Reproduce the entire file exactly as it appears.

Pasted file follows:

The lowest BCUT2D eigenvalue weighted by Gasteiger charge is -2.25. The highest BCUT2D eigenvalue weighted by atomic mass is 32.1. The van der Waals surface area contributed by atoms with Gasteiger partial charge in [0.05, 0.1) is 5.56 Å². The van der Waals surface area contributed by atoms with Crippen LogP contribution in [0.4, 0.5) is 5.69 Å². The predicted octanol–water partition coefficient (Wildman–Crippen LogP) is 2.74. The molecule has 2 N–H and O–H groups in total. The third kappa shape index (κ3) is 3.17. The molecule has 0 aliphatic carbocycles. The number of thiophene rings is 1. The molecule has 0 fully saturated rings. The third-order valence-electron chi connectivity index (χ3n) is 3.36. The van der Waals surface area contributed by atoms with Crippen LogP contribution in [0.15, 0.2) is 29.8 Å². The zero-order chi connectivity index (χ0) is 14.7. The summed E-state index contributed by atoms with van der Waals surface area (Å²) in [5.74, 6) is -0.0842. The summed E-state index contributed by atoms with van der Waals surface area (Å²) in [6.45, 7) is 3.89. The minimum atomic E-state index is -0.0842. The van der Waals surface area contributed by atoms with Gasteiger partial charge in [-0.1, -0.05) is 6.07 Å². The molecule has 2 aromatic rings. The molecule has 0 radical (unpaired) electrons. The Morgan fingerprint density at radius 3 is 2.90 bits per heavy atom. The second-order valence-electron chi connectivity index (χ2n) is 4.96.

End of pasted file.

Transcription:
The lowest BCUT2D eigenvalue weighted by Gasteiger charge is -2.25. The highest BCUT2D eigenvalue weighted by atomic mass is 32.1. The van der Waals surface area contributed by atoms with Gasteiger partial charge in [0.05, 0.1) is 5.56 Å². The van der Waals surface area contributed by atoms with Crippen LogP contribution in [0.4, 0.5) is 5.69 Å². The predicted octanol–water partition coefficient (Wildman–Crippen LogP) is 2.74. The molecule has 2 N–H and O–H groups in total. The third kappa shape index (κ3) is 3.17. The molecule has 0 aliphatic carbocycles. The number of thiophene rings is 1. The molecule has 0 fully saturated rings. The third-order valence-electron chi connectivity index (χ3n) is 3.36. The van der Waals surface area contributed by atoms with Crippen LogP contribution in [0.15, 0.2) is 29.8 Å². The zero-order chi connectivity index (χ0) is 14.7. The summed E-state index contributed by atoms with van der Waals surface area (Å²) in [5.74, 6) is -0.0842. The summed E-state index contributed by atoms with van der Waals surface area (Å²) in [6.45, 7) is 3.89. The minimum atomic E-state index is -0.0842. The van der Waals surface area contributed by atoms with Gasteiger partial charge in [-0.1, -0.05) is 6.07 Å². The molecule has 2 aromatic rings. The molecule has 0 radical (unpaired) electrons. The Morgan fingerprint density at radius 3 is 2.90 bits per heavy atom. The second-order valence-electron chi connectivity index (χ2n) is 4.96.